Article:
Cosmic Consciousness V - 2
But it is necessary to show more clearly still the nature of these four stages and their relation to one another. The perceptual or sensational stage of intellect is easy enough to understand, so may be passed by in this place with only one remark, namely, that in a mind made up of wholly of percepts there is no consciousness of any sort. When, however, the receptual mind come into existence simple consciousness is born, which means that animals are conscious (as we know they are) of the things they see about them.
But the receptual mind is capable of simple consciousness only-that is, the animal is conscious of the subject of which he sees, but he does not know he is conscious of it; neither is the animal conscious of itself as a distinct entity or personality. In still other words the animal cannot stand outside of itself and look at itself as any self creature can. This, then, is simple consciousness: to be conscious of the things about one, but not to be conscious of one's self. But when I have reached self consciousness I am not only conscious of what I see , but I know I am conscious of it. Also I am conscious of myself as a separate entity and personality and I can stand apart from myself and contemplate myself, and can analyze and judge anything else.
The self consciousness is only possible after the formation of concepts and the consequent birth of language. Upon self consciousness is based all distinctively human life so far, except what has proceeded from the new cosmic conscious minds of the last three thousand years. Finally the basic fact in cosmic consciousness is implied in its name-that fact is consciousness of the cosmos-this is what is called in the East the "Brahmic Splendor," which is in Dante's phrase capable of transhumanizing a man into a god. Whitman, who had an immense deal to say about it, speaks of it in one place as "ineffable light-light rare, untellable, lighting the very light-beyond all signs, descriptions, languages."
This consciousness shows the cosmos to consist not of dead matter governed by unconscious, rigid, and unintending law; it shows it on the contrary as entirely immaterial, entirely spiritual and entirely alive; it shows that death is an absurdity, that everyone and everything has eternal life; it shows that the universe is God and that God is the universe, and that no evil ever did or ever will enter into it; a great deal of this is, of course, from the point of view of self consciousness, absurd; it is nevertheless undoubtedly true.
Now all this does not mean that when a man ha s cosmic consciousness he knows everything about the universe. We all know that when at three years of age we acquired self consciousness we did not at once know all about ourselves; we know, on the contrary, that after a great many thousand years of experience of himself man still to-day knows comparatively little about himself considered even as a self conscious personality.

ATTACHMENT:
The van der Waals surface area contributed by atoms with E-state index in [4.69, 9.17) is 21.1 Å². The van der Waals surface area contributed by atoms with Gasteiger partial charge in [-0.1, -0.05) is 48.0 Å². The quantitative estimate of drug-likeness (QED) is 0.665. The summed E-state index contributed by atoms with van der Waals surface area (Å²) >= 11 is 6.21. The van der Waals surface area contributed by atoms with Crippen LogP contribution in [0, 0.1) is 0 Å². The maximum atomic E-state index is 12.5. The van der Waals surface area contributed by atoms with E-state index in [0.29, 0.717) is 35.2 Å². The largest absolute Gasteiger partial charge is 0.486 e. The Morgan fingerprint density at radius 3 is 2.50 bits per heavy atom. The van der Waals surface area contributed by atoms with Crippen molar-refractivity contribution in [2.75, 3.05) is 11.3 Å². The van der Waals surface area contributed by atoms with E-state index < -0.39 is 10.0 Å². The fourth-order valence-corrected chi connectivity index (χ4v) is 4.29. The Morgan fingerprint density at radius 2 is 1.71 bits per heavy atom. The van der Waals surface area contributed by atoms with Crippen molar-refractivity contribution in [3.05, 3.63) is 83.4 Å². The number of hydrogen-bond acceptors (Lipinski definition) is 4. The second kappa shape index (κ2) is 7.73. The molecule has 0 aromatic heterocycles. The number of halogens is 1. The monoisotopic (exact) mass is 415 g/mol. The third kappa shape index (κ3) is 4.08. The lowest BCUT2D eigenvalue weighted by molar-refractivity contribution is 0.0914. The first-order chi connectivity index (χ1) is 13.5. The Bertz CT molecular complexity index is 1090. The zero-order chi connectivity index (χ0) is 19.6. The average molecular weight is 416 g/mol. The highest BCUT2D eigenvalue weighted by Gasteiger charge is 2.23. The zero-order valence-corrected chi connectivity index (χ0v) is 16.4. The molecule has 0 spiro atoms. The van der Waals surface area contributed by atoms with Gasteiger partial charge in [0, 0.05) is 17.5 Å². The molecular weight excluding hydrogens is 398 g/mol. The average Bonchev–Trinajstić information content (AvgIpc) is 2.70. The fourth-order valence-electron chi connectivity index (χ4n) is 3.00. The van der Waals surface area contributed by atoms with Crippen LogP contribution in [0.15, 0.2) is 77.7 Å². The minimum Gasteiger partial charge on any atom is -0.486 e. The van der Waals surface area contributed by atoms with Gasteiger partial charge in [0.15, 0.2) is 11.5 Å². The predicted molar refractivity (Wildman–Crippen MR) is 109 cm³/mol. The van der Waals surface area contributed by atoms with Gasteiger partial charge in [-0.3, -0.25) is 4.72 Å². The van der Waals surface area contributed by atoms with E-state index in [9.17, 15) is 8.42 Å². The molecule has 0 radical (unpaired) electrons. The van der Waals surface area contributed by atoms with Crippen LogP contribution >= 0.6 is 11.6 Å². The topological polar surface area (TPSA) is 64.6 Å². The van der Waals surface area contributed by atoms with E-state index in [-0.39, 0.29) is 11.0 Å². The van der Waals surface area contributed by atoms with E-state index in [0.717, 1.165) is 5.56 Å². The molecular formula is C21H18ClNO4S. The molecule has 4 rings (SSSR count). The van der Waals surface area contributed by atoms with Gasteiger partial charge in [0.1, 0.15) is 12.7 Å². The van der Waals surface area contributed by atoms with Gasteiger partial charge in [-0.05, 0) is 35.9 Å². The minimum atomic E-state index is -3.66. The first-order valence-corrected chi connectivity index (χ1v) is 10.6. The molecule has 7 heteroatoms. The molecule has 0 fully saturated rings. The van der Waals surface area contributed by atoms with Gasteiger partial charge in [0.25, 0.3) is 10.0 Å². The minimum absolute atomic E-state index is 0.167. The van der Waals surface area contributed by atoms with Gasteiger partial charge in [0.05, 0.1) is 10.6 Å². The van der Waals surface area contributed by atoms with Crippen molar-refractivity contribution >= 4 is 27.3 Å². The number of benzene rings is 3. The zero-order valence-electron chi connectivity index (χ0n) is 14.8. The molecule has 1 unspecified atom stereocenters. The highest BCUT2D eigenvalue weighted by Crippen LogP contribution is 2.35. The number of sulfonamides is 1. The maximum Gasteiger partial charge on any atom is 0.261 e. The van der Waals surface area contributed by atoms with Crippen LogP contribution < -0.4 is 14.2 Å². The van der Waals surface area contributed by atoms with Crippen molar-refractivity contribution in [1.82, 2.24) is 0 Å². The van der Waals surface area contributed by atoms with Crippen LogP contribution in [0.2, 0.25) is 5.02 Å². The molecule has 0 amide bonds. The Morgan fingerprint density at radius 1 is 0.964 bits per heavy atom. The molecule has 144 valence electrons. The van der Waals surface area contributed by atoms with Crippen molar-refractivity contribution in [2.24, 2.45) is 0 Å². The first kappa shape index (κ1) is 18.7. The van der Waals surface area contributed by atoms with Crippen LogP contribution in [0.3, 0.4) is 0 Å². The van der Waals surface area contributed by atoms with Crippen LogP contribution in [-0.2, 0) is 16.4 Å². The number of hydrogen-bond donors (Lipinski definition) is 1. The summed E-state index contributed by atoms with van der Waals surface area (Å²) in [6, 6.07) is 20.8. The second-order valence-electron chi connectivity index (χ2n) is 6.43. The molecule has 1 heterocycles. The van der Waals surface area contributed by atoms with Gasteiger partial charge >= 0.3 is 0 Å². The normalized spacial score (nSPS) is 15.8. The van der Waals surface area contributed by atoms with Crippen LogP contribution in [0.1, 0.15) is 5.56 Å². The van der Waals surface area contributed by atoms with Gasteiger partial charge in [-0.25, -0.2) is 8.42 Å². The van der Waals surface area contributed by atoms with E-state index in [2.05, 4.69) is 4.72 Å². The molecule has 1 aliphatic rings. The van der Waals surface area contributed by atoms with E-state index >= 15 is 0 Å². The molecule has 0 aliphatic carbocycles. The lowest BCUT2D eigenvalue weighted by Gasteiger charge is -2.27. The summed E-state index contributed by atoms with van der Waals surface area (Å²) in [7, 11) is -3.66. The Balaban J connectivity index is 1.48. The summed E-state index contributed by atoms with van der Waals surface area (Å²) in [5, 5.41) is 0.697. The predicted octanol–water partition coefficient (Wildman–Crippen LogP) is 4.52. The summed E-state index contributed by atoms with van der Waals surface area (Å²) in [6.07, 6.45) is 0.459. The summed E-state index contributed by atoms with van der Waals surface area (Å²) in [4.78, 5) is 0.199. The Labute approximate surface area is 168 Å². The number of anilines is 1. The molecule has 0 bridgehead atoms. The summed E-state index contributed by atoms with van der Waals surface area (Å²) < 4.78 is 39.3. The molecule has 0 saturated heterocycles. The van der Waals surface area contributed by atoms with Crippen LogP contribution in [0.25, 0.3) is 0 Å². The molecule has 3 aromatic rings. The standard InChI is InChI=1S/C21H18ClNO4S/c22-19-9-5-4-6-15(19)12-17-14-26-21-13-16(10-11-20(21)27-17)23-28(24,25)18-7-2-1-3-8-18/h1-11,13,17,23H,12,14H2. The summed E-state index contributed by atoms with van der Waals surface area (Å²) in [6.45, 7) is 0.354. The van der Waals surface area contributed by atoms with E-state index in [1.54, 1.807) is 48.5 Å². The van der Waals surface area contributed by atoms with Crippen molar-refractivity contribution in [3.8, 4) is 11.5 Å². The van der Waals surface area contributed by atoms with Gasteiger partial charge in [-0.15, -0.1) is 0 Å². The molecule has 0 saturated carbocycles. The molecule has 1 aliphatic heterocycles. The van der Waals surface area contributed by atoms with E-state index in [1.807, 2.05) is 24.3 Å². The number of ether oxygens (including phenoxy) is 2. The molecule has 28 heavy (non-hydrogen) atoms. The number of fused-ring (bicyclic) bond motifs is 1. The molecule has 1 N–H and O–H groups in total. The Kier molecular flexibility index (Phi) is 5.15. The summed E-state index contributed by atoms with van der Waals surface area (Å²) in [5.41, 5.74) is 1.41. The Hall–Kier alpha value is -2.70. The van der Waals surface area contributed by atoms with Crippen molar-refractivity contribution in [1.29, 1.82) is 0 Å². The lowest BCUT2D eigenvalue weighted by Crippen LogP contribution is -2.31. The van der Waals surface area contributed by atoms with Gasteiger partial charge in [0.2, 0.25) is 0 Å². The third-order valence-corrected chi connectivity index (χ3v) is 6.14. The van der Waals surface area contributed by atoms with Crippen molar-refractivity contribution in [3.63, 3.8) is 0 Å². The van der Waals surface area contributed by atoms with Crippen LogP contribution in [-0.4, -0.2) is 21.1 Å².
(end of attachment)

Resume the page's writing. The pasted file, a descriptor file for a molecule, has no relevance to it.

So neither does a man know all about the cosmos merely because he becomes conscious of it. If it has taken the race several hundred thousand years to learn a smattering of the science of humanity since its aquisition of self consciousness, so it may take it millions of years to acquire a smattering of the science of God after its acquisition of cosmic consciousness. As on self consciousness is based the human world as we see it with all its works and ways, so on cosmic consciousness is based the higher religions and the higher philosophies and what comes from them, and on it will be based, when it becomes more general, a new world of which it would be idle to try to speak to-day.
The philosophy of the birth of cosmic consciousness in the individual is very similar to that of the birth of self consciousness. The mind becomes overcrowded (as it were) with concepts and these are constantly becoming larger, more numerous and more and more complex; some day (the conditions being all favorable) the fusion, or what might be called the chemical union, of several of them and of certain moral elements takes place; the result is an intuition and the establishment of the intuitional mind, or, in other words, cosmic consciousness.
The scheme by which the mind is built up is uniform from beginning to end; a recept is made of many percepts; a concept of many or several recepts and percepts, and an intuition is made of many concepts, recepts and perhaps together with other elements belonging to and drawn from the mortal nature. The cosmic vision of the cosmic intuition, from which what may be called the new mind takes its name, is thus seen to be simply the complex and unison of all prior thought and experience- just as self consciousness is the complex and union of all thought and experience prior to it.
Cosmic Consciousness First Words - 1V - 2